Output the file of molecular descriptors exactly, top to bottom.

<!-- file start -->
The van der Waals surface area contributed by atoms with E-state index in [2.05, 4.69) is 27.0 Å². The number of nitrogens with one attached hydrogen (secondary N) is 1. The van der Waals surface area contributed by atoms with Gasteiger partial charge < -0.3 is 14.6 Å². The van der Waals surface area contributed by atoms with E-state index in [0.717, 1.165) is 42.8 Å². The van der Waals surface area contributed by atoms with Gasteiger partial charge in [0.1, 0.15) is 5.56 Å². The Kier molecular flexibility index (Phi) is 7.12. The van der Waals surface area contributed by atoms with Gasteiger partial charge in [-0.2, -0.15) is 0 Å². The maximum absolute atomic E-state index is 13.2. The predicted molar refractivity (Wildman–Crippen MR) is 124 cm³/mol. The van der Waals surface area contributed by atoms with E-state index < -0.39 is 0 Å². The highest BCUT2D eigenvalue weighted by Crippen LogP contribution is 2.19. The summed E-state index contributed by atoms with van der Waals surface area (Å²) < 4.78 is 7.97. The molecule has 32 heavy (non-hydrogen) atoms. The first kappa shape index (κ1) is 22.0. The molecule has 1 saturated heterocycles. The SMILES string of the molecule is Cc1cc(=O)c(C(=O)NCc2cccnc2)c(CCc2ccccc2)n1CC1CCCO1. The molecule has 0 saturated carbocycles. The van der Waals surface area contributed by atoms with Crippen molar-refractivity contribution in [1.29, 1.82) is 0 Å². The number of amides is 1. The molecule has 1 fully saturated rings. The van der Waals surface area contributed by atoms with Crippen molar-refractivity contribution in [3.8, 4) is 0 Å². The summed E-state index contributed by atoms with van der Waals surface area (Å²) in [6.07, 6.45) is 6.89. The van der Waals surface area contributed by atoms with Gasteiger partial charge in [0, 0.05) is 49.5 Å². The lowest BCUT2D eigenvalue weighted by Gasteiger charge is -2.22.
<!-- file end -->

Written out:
The van der Waals surface area contributed by atoms with E-state index in [2.05, 4.69) is 27.0 Å². The number of nitrogens with one attached hydrogen (secondary N) is 1. The van der Waals surface area contributed by atoms with Gasteiger partial charge < -0.3 is 14.6 Å². The van der Waals surface area contributed by atoms with E-state index in [0.717, 1.165) is 42.8 Å². The van der Waals surface area contributed by atoms with Gasteiger partial charge in [0.1, 0.15) is 5.56 Å². The Kier molecular flexibility index (Phi) is 7.12. The van der Waals surface area contributed by atoms with Gasteiger partial charge in [-0.2, -0.15) is 0 Å². The maximum absolute atomic E-state index is 13.2. The predicted molar refractivity (Wildman–Crippen MR) is 124 cm³/mol. The van der Waals surface area contributed by atoms with E-state index < -0.39 is 0 Å². The highest BCUT2D eigenvalue weighted by Crippen LogP contribution is 2.19. The summed E-state index contributed by atoms with van der Waals surface area (Å²) < 4.78 is 7.97. The molecule has 32 heavy (non-hydrogen) atoms. The first kappa shape index (κ1) is 22.0. The molecule has 1 saturated heterocycles. The SMILES string of the molecule is Cc1cc(=O)c(C(=O)NCc2cccnc2)c(CCc2ccccc2)n1CC1CCCO1. The molecule has 0 saturated carbocycles. The van der Waals surface area contributed by atoms with Crippen molar-refractivity contribution in [1.29, 1.82) is 0 Å². The number of amides is 1. The molecule has 1 fully saturated rings. The van der Waals surface area contributed by atoms with Crippen molar-refractivity contribution in [3.8, 4) is 0 Å². The summed E-state index contributed by atoms with van der Waals surface area (Å²) in [6.07, 6.45) is 6.89. The van der Waals surface area contributed by atoms with Gasteiger partial charge in [0, 0.05) is 49.5 Å². The lowest BCUT2D eigenvalue weighted by Gasteiger charge is -2.22.